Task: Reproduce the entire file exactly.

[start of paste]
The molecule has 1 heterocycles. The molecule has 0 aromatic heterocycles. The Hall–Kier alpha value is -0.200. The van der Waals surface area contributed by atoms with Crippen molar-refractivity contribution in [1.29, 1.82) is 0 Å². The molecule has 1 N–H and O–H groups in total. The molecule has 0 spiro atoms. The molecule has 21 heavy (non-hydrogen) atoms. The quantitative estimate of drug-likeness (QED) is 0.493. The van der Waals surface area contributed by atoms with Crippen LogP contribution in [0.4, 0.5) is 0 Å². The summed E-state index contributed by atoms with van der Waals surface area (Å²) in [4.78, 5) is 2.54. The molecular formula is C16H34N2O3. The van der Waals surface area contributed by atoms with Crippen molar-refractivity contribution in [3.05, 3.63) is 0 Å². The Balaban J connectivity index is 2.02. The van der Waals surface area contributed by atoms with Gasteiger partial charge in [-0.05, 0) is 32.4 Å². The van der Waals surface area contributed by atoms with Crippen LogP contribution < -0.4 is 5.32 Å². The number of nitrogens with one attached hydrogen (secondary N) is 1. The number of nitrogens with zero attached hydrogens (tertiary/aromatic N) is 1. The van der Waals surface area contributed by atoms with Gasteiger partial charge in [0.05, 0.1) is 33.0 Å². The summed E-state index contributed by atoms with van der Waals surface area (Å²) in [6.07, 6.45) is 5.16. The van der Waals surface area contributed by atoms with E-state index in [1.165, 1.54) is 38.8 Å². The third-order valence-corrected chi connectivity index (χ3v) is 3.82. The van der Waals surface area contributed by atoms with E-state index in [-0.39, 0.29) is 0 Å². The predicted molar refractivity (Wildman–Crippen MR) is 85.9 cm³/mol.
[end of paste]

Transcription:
The molecule has 1 heterocycles. The molecule has 0 aromatic heterocycles. The Hall–Kier alpha value is -0.200. The van der Waals surface area contributed by atoms with Crippen molar-refractivity contribution in [1.29, 1.82) is 0 Å². The molecule has 1 N–H and O–H groups in total. The molecule has 0 spiro atoms. The molecule has 21 heavy (non-hydrogen) atoms. The quantitative estimate of drug-likeness (QED) is 0.493. The van der Waals surface area contributed by atoms with Crippen LogP contribution in [0.4, 0.5) is 0 Å². The summed E-state index contributed by atoms with van der Waals surface area (Å²) in [4.78, 5) is 2.54. The molecular formula is C16H34N2O3. The van der Waals surface area contributed by atoms with Crippen molar-refractivity contribution in [3.05, 3.63) is 0 Å². The Balaban J connectivity index is 2.02. The van der Waals surface area contributed by atoms with Gasteiger partial charge in [-0.05, 0) is 32.4 Å². The van der Waals surface area contributed by atoms with Crippen LogP contribution < -0.4 is 5.32 Å². The number of nitrogens with one attached hydrogen (secondary N) is 1. The number of nitrogens with zero attached hydrogens (tertiary/aromatic N) is 1. The van der Waals surface area contributed by atoms with Gasteiger partial charge in [0.05, 0.1) is 33.0 Å². The summed E-state index contributed by atoms with van der Waals surface area (Å²) in [6.07, 6.45) is 5.16. The van der Waals surface area contributed by atoms with E-state index in [1.165, 1.54) is 38.8 Å². The third-order valence-corrected chi connectivity index (χ3v) is 3.82. The van der Waals surface area contributed by atoms with E-state index in [-0.39, 0.29) is 0 Å². The predicted molar refractivity (Wildman–Crippen MR) is 85.9 cm³/mol.